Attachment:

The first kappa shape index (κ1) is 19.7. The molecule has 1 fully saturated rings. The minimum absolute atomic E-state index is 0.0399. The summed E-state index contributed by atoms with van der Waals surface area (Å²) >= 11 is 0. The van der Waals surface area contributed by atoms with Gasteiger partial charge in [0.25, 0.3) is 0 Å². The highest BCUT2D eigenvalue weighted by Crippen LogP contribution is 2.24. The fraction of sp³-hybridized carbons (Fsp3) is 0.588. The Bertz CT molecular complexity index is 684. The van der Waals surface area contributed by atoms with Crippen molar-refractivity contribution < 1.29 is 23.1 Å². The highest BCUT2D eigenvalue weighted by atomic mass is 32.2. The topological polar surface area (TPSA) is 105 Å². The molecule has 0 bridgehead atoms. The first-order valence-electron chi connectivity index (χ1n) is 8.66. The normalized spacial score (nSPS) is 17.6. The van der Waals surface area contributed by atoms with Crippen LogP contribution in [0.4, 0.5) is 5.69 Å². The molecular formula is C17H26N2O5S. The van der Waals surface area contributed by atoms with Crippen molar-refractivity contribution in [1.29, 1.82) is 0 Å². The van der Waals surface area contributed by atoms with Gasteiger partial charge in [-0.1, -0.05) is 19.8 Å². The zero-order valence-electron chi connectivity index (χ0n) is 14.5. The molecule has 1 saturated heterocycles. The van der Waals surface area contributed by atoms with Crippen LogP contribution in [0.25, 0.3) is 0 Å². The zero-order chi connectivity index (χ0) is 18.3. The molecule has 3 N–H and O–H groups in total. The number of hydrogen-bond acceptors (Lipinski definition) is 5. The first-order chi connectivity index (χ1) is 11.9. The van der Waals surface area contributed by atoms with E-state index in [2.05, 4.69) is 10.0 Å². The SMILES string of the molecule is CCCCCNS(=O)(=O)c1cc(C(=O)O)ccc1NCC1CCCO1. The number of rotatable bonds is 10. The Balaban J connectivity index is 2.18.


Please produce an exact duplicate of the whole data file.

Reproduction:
The first kappa shape index (κ1) is 19.7. The molecule has 1 fully saturated rings. The minimum absolute atomic E-state index is 0.0399. The summed E-state index contributed by atoms with van der Waals surface area (Å²) >= 11 is 0. The van der Waals surface area contributed by atoms with Gasteiger partial charge in [0.25, 0.3) is 0 Å². The highest BCUT2D eigenvalue weighted by Crippen LogP contribution is 2.24. The fraction of sp³-hybridized carbons (Fsp3) is 0.588. The Bertz CT molecular complexity index is 684. The van der Waals surface area contributed by atoms with Crippen molar-refractivity contribution < 1.29 is 23.1 Å². The highest BCUT2D eigenvalue weighted by atomic mass is 32.2. The topological polar surface area (TPSA) is 105 Å². The molecule has 0 bridgehead atoms. The first-order valence-electron chi connectivity index (χ1n) is 8.66. The normalized spacial score (nSPS) is 17.6. The van der Waals surface area contributed by atoms with Crippen LogP contribution in [0.4, 0.5) is 5.69 Å². The molecular formula is C17H26N2O5S. The van der Waals surface area contributed by atoms with Crippen molar-refractivity contribution in [1.29, 1.82) is 0 Å². The van der Waals surface area contributed by atoms with Gasteiger partial charge in [-0.1, -0.05) is 19.8 Å². The zero-order valence-electron chi connectivity index (χ0n) is 14.5. The molecule has 1 saturated heterocycles. The van der Waals surface area contributed by atoms with Crippen LogP contribution in [0.25, 0.3) is 0 Å². The zero-order chi connectivity index (χ0) is 18.3. The molecule has 3 N–H and O–H groups in total. The number of hydrogen-bond acceptors (Lipinski definition) is 5. The first-order chi connectivity index (χ1) is 11.9. The van der Waals surface area contributed by atoms with E-state index in [2.05, 4.69) is 10.0 Å². The SMILES string of the molecule is CCCCCNS(=O)(=O)c1cc(C(=O)O)ccc1NCC1CCCO1. The number of rotatable bonds is 10. The Balaban J connectivity index is 2.18.